Baruch atah Adonai, Eloheinu melech ha'olam, pokei'ach ivri'im
Blessed are you, Adonai, Sovereign of the universe, who opens the eyes of the blind.
From Nisim b'chol yom, for daily miracles
The morning liturgy
I chant this prayer every time I say the morning blessings. It is not as often as I'd like, but at least every Saturday morning, for Shabbat, I chant it. It's a sacred moment.
At least, it would be if I thought about it. I think moments are not inherently sacred or holy. They become so, with our thought, our mindfulness and intentionality.
Today, as I stood under the rickety, shivering roof of the Sukkah, where pale morning sky peeked through a roof of haphazardly-laid dried corn stalks, and the light wind presaged the certainty of autumn-to-come (though the valiant sun, not-quite blazing, but shining brightly nonetheless, did a tango with the still-chill air before it started to warm) -- today, wrapped in my tallit and a soft sweater and the holiness of that moment, my voice rose with those other voices of this lovely community, praising God for the miracles of the day.
Praising God for opening the eyes of the blind.
That's when it hit me. Again, after all those other agains, when I've struggled to see my computer screen, and the road just beyond the hood of my car, and the last bit of dried-up milk at the bottom of the glass that my son has left on the counter again (for a whole different tirade of "agains"). More, for the struggle to see the breathtaking beauty of the words of Torah as I lean down to chant their ancient melody. They've worsened, those struggles, steadily, now somewhat exponentially, until today, this moment as I sing out my praise of God for the miracle of sight -- and my vision is a cubist nightmare, a blurred and darkened view of the world around me. Tough to see a miracle right about now.
So this morning, I chanted those words, where I so often sing them rather than pray them, and today they became holy and that moment shifted into rare and exquisite sacredness. And I wept.
I'm terrified that I am going blind.
Before I continue, let me say: my condition is, so my doctors assure me, treatable. Not cureable, but treatable. They may be able to arrest its progression. Or at least slow the pace of it. I may not, in fact, be going blind. Tell that to my fear.
I know, I know-- fear is a liar, and this is Sukkot, the season of joy. So I stood under the shelter of this very tenuous, very temporary shelter that was draped in God's bounty, that was filled to its very edges with prayer and hope and gratitude, and I sang and prayed and tried so desperately to lose myself in my prayer-- or maybe to find myself there, and God and benediction and something holy and pure, something transcendent and free of the fear that lay coiled around me, that bound me and tethered me to its dank lies and dirty promises. I tried so hard to rise with my prayers.
And when I came to chant from Torah-- and really, not an incredibly inspiring passage, from a particularly troubling parasha, but it is Torah, and the blessing of it is that we are given the whole of the Torah, not just the pretty passages and happy stories, because it is ours to struggle with and dance with and learn from, to teach and carry and study and live-- so I stood at the makeshift bima and I bent to read those silly words, about bullocks and rams and offerings for drink and meals and sin-- and I stumbled and faltered, because although my eyes were open, I could not see.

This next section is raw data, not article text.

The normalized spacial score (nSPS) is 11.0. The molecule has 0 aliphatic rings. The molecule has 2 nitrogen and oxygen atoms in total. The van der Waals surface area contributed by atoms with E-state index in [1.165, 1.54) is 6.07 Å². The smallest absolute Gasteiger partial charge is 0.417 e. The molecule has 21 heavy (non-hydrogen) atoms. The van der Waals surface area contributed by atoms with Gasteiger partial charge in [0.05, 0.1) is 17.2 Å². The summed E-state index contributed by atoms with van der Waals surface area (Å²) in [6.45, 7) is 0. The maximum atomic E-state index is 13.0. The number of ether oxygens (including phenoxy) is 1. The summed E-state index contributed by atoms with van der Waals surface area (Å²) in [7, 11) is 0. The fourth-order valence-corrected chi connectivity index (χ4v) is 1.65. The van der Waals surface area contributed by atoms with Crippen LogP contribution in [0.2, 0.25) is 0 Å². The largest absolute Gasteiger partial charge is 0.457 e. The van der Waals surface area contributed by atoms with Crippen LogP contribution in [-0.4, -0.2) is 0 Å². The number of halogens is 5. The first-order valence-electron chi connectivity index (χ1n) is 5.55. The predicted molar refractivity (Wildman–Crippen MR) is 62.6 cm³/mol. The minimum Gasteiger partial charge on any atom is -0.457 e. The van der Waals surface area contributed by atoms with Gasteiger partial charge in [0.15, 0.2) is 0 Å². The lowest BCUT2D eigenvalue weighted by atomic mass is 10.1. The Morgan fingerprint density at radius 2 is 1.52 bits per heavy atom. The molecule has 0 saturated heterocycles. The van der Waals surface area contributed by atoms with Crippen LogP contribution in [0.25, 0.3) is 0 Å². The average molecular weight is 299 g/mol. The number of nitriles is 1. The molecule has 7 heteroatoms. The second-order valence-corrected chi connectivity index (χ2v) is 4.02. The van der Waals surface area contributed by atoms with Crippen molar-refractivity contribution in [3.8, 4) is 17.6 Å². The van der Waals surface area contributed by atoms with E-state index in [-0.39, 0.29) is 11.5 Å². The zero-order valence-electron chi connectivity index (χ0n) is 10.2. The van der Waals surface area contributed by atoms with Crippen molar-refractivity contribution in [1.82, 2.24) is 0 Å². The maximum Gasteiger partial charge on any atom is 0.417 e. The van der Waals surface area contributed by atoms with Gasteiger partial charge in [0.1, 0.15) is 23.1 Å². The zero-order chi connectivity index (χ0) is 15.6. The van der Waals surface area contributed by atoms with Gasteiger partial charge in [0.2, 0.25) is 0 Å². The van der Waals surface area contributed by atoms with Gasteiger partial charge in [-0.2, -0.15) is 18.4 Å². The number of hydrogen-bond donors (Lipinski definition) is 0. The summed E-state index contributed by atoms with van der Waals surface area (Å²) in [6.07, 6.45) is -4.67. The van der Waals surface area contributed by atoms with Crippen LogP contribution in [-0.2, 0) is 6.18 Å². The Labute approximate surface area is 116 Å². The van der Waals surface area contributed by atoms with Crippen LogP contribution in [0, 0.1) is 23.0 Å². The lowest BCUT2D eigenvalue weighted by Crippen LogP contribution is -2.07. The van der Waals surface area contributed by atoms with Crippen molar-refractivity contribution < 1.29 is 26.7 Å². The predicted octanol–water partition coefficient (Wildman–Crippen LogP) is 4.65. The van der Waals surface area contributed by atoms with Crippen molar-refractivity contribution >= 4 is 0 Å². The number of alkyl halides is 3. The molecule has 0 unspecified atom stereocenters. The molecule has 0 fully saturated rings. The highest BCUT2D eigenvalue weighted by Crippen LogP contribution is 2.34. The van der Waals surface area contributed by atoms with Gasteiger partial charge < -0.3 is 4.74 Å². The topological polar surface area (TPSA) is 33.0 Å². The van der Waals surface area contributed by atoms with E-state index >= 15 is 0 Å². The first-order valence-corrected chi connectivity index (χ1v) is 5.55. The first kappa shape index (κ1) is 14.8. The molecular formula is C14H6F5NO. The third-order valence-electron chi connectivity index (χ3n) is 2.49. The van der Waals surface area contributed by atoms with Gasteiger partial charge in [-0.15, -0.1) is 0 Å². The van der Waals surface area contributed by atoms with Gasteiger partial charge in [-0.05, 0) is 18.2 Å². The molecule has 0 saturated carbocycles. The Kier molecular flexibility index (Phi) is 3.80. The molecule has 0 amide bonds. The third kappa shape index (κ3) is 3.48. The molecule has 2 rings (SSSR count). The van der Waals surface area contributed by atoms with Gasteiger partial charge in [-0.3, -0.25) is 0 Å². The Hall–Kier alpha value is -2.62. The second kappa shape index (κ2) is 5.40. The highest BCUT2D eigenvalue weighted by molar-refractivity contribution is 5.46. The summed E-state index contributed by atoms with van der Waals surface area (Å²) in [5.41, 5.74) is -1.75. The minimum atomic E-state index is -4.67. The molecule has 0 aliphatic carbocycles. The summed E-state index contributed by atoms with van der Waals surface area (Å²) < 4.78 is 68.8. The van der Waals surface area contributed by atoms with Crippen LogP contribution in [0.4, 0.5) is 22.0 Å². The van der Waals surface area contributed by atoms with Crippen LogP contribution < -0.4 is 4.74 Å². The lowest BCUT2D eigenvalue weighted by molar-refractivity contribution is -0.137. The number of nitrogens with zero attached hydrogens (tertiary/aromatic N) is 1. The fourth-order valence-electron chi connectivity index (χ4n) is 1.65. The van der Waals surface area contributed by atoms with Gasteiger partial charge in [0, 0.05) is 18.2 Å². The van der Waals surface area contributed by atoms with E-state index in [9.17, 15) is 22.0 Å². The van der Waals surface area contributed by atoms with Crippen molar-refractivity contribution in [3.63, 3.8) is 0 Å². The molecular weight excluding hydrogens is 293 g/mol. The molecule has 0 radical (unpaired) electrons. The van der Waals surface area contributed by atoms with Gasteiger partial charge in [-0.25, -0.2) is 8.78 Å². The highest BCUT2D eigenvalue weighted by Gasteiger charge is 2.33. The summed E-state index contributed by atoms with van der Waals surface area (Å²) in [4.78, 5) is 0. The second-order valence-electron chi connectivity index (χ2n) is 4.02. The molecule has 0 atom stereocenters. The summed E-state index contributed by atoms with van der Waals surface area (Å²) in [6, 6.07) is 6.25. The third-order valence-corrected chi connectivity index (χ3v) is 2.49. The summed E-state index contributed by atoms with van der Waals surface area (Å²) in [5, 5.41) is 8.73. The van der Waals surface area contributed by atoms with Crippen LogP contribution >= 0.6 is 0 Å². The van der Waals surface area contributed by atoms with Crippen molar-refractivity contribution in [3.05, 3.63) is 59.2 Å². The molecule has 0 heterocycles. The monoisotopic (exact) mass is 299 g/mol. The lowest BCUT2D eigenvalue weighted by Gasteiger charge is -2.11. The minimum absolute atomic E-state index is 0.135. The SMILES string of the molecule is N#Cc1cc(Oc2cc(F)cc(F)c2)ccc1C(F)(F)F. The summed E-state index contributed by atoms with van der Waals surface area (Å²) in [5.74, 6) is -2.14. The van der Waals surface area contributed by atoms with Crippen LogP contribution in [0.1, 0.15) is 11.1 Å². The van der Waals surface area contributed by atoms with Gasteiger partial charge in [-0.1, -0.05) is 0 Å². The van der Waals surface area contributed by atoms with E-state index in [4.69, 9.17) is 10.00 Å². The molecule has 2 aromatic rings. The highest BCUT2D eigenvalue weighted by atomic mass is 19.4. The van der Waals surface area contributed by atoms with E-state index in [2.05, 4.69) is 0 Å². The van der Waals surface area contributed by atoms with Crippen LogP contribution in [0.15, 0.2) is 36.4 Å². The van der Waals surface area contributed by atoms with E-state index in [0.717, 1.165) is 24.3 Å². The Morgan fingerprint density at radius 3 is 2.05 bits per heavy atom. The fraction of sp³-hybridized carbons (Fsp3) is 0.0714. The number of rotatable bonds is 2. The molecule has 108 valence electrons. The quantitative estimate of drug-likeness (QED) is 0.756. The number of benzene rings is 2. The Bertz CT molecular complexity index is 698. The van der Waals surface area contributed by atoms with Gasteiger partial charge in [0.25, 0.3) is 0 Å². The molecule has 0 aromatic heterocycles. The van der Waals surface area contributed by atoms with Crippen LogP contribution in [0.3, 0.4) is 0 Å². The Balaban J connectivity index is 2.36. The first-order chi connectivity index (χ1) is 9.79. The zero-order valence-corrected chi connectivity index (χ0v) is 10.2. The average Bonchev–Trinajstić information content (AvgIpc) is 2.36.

The service leader was kind-- chanting Torah is difficult under the best of circumstances (considering there are no vowels or punctuation), he explained, but I was laboring under some heavy duty eye problems for which I would be operated on later this week. I walked back to my seat where I proceeded to break down.
A woman, a friend, came to sit next to me. She put her arm around me, to offer strength and comfort. "What do you need?" she said, and would not accept stiffening shoulders or my mumbled answer of "Nothing. I'm fine." She was merely the first in a parade of others. Some I had known for years, those casual, intimate acquaintances who fill our lives with pleasantries and conversation and shared experience. There were a few I'd never seen before, though their concern was no less sincere. Included in that jumbled mix were a few real friends, people who were part of the regular ebb and flow of my life, whose presence was a steady and shimmering light.
What do you need? What can we do? And then: Never mind; I'll come over. I'll drive you. We'll bring you...
My skin fairly crawled. I am the Fixer of Broken things, I wanted to cry out. I do not get Fixed. I do not get taken care of. I am not fixable, I wanted to whisper. I cannot afford to need.
And in the midst of my fear and pain, draped in my pride-- a miracle.
My prayer, my blindness: it had nothing to do with sight. It had nothing to do with vision, with rods and cones and color and light. There is holiness in giving, in caring for, in being present for another. There is also a sacredness in accepting that care. Community is about connection, a give and take of love and experience, a binding of joy and sorrow.
I have no idea what will happen with my eyes. I am still terrified that I will go blind, that something will go wrong with this (fairly routine) operation. That I will not be able to drive, or read or stare in wonder at the color of the sky just as the sun kisses the horizon. Soon, and forever. I am an awfulizer of the first order. My fear is a liar that tells me I will no longer see.
But I will not be blind. How could I be, when I stand with my community, that holy and sacred bunch, under the shelter of heaven, to find strength and compassion and love.
Blessed are you, God, who opens the eyes of the blind...